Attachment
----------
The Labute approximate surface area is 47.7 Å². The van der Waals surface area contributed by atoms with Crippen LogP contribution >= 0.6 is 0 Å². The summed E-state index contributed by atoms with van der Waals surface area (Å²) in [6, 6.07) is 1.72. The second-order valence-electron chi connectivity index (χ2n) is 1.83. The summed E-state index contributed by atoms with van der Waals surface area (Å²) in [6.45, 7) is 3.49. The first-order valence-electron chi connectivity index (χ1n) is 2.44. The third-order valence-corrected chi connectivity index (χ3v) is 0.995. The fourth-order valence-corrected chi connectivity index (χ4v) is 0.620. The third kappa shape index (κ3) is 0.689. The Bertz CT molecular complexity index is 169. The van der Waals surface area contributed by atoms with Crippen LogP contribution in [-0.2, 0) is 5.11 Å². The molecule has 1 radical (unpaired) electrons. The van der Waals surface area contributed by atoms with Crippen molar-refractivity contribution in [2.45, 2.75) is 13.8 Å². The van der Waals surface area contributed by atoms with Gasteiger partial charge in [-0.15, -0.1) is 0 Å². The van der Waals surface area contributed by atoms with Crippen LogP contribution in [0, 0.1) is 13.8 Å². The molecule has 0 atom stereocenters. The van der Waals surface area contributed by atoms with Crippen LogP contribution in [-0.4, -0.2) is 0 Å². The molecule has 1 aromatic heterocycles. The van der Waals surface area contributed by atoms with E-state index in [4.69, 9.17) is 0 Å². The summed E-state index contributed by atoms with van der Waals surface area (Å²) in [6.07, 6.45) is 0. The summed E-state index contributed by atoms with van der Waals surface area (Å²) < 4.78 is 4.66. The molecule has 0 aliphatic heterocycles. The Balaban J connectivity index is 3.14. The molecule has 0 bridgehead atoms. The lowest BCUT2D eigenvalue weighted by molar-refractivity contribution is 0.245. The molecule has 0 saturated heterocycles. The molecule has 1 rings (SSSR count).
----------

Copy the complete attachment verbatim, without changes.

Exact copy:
The Labute approximate surface area is 47.7 Å². The van der Waals surface area contributed by atoms with Crippen LogP contribution >= 0.6 is 0 Å². The summed E-state index contributed by atoms with van der Waals surface area (Å²) in [6, 6.07) is 1.72. The second-order valence-electron chi connectivity index (χ2n) is 1.83. The summed E-state index contributed by atoms with van der Waals surface area (Å²) in [6.45, 7) is 3.49. The first-order valence-electron chi connectivity index (χ1n) is 2.44. The third-order valence-corrected chi connectivity index (χ3v) is 0.995. The fourth-order valence-corrected chi connectivity index (χ4v) is 0.620. The third kappa shape index (κ3) is 0.689. The Bertz CT molecular complexity index is 169. The van der Waals surface area contributed by atoms with Crippen LogP contribution in [-0.2, 0) is 5.11 Å². The molecule has 1 radical (unpaired) electrons. The van der Waals surface area contributed by atoms with Crippen molar-refractivity contribution in [2.45, 2.75) is 13.8 Å². The van der Waals surface area contributed by atoms with Gasteiger partial charge in [-0.15, -0.1) is 0 Å². The van der Waals surface area contributed by atoms with Crippen LogP contribution in [0, 0.1) is 13.8 Å². The molecule has 0 atom stereocenters. The van der Waals surface area contributed by atoms with Crippen LogP contribution in [-0.4, -0.2) is 0 Å². The molecule has 1 aromatic heterocycles. The van der Waals surface area contributed by atoms with E-state index in [4.69, 9.17) is 0 Å². The summed E-state index contributed by atoms with van der Waals surface area (Å²) in [6.07, 6.45) is 0. The summed E-state index contributed by atoms with van der Waals surface area (Å²) < 4.78 is 4.66. The molecule has 0 aliphatic heterocycles. The Balaban J connectivity index is 3.14. The molecule has 0 bridgehead atoms. The lowest BCUT2D eigenvalue weighted by molar-refractivity contribution is 0.245. The molecule has 0 saturated heterocycles. The molecule has 1 rings (SSSR count).